this church has an active missionary program with frequent international travel, importation from this source could be an ongoing problem until polio is eradicated worldwide. During a 1979 outbreak, a total of 11 cases of disease were reported from three provinces: Alberta and British Columbia (which used OPV), and Ontario (which used IPV). In 1993, wild-type virus was detected in several families in Alberta after visits to the Netherlands following a Dutch outbreak, but wild-type virus was not detected in small studies in either Ontario or British Columbia. In both of those outbreaks, no disease and no viral spread were detected in the vaccinated communities in or near the areas where Dutch Reformed Church members lived.
From 1965 to 1993, 19 cases of VAPP occurred in Canada; the majority were contact cases, unlike the experience in the United States. Since 1988, all of the polio cases in Canada have been vaccine associated.
Some Canadian provinces have made the decision to change the polio vaccine of primary reliance. The switch has been facilitated by two factors. First, a quadrivalent DTP-IPV vaccine has been available in Canada for more than 20 years; more recently, a pentavalent combination that uses the DTP-IPV vaccine as the diluent for the tetanus toxoid conjugate of the Haemophilus influenzae type b vaccine (Hib) has become available. One of the concerns in this switch has been the issue of immunologic interactions with combination vaccines. Postmarketing surveillance for vaccine failures is ongoing. The second factor facilitating a switch was the ability to introduce IPV as a cost-neutral change to the vaccine program. Although the unit dose is more expensive, the higher wastage rate in Canada of OPV in comparison with IPV (an estimated 50 percent versus 10 percent) made the change cost neutral. Ontario switched from IPV to OPV in 1989 and then back to IPV, the change necessitated by the temporary lack of an IPV supply; implementation of the policy change was relatively easy. The combination product (DTP, IPV, and Hib) is now used in all provinces except Quebec and Manitoba. Quebec has made the decision to switch to the combination product, but Manitoba has not yet made a decision. IPV usage for children in Canada went from about 40 percent in earlier years to more than 70 percent by the end of 1985.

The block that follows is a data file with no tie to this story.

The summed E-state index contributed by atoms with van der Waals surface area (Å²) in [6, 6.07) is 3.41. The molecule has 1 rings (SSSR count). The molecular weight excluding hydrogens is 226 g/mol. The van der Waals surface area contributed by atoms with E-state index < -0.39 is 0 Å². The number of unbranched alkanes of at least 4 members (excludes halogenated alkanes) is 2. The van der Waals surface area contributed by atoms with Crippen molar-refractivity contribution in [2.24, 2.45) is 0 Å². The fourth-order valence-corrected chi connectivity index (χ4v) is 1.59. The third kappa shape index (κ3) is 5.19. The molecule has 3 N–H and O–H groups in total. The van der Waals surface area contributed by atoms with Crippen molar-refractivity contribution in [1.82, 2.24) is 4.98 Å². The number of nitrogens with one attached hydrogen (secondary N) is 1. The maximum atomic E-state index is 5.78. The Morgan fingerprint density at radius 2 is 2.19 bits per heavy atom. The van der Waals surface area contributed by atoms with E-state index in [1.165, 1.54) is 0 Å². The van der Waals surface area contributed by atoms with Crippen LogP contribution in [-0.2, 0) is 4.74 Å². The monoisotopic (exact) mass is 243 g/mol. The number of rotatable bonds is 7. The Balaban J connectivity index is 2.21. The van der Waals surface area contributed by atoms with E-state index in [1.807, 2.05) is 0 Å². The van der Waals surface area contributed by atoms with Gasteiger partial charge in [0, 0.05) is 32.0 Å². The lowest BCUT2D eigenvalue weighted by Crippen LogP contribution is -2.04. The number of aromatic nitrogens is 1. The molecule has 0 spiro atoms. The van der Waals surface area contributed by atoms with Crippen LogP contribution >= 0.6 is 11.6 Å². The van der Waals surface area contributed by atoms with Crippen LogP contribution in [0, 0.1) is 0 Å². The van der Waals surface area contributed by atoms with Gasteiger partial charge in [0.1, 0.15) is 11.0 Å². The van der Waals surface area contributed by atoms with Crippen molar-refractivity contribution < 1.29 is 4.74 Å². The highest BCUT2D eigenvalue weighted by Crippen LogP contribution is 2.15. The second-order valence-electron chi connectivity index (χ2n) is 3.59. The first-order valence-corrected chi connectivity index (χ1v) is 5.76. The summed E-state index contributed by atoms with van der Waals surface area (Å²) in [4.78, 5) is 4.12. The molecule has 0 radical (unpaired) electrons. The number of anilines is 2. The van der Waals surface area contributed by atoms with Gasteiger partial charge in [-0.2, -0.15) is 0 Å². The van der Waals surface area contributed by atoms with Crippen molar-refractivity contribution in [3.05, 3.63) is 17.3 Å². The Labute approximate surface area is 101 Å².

As mentioned earlier, decisions about immunization policy in one part of the world are dependent on the situation internationally. The United States
The material in this section is adapted from a presentation by Stephen Cochi and comments by other workshop speakers or participants.